Having attended a few funerals here and seen dozens more on the screen, I thought I knew a bit about the ceremonies and rituals surrounding death in Japan. But “Born Bone Born” by comedian and director Toshiyuki Teruya (aka Gori) proved me wrong — at least about his native Okinawa.
Based on his award-winning short film, the similarly titled “Born Bone Boon,” “Born Bone Born” centers on “bone washing,” the Okinawan ritual of washing the bones of the deceased four years after their entombment.
One point of reference is “Departures,” Yojiro Takita’s 2008 film about the similarly rare (at least in Japan) ritual of encoffining. But where the encoffiners of “Departures” labor to bring the dead back to a semblance of life, the family in “Born Bone Born” confronts the raw fact of death in a decomposed corpse.
|Rating||out of 5|
|Run Time||111 mins.|
Teruya, who also wrote the script, frames this ritual with heart-warming family drama of a familiar sort, set on Aguni, an island located 60 kilometers northwest of Okinawa’s capital, Naha. It’s easy to see where the story is going — one look at the pregnant daughter (Ayame Misaki) of the family’s patriarch (Eiji Okuda) and we know the “born” part of the title will be more than a metaphor — but its deep familiarity with the local culture freshens and enlivens even hackneyed plot turns. And once the ritual begins, the film enters an uncharted territory at once unsettling and moving, exotically strange and universally human.
The story begins with the funeral of Emiko (Mariko Tsutsui), the beloved wife of Nobutsuna (Okuda), once an island factory owner and now a bankrupt alcoholic. He has been bailed out by his salaryman son, Tsuyoshi (Michitaka Tsutsui), but he can’t accept Emiko’s death: At night he collapses drunk next to her empty futon.
Flash forward four years: Yuko (Misaki), the aforementioned daughter, lands at Aguni ferry port with a big belly and no husband. At the family home she finds Nobutsuna, still a ruined shell obsessed with his dead wife. And when Tsuyoshi arrives, his resentment at his father and anger at his sister explode. “Aren’t you ashamed to see Mom in that state?” he shouts. But Yuko’s feisty Aunt Nobuko (Yoko Ohshima) — Nobutsuna’s sister — quickly takes her side, scolding two gossips she overhears at a neighborhood store discussing the family’s woes, including Yuko’s pregnancy.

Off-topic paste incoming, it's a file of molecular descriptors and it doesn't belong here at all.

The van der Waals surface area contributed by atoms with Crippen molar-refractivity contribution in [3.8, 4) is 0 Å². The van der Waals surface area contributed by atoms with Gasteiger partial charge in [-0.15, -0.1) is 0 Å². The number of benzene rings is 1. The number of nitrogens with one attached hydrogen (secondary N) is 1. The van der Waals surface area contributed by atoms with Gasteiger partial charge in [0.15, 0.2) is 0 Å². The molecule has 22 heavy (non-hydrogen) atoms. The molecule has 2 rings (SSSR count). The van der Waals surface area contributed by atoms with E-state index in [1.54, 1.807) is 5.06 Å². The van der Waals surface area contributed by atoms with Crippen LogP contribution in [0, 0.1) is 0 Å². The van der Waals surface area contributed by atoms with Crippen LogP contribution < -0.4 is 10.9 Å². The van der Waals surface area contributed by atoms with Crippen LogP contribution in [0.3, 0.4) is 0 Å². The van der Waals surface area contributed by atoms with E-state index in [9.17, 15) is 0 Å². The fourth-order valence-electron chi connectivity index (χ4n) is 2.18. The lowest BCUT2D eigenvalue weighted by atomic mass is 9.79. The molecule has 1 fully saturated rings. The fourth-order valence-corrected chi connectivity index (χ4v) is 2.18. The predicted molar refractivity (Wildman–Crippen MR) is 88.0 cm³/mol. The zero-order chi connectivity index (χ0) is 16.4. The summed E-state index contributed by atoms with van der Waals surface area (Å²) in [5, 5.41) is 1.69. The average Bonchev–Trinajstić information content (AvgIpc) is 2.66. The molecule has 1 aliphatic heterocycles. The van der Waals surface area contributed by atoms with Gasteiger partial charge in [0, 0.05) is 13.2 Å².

Then, almost on cue, the man responsible for that pregnancy turns up: The long-haired, lumpish Ryoji (Qtaro Suzuki), who was Yuko’s boss and boyfriend at the Nagoya hair salon where she worked. When he asks Nobutsuna’s permission to marry her, while accidently banging his head on a table, the answer is a flummoxed silence.
As the above suggests, the film’s comedy is broad and its drama formulaic, with nearly everyone playing to bumpkin-ish type. But the island itself looks lovely and when Nobutsuna and other local men jump in the ocean to net some fish, their delight is palpable. Also, as the time for the bone washing approaches, we see that, while behaving and even sounding mostly like average Japanese (they don’t speak the local variant of the Okinawan language, which would require subtitles), the family has distinctly different customs and beliefs that an outsider like Ryoji (who serves as an audience stand-in) clownishly struggles to understand.
But “Bone Born Bone” illuminates its mysteries with affection, knowledge — and that long-anticipated bundle of joy.
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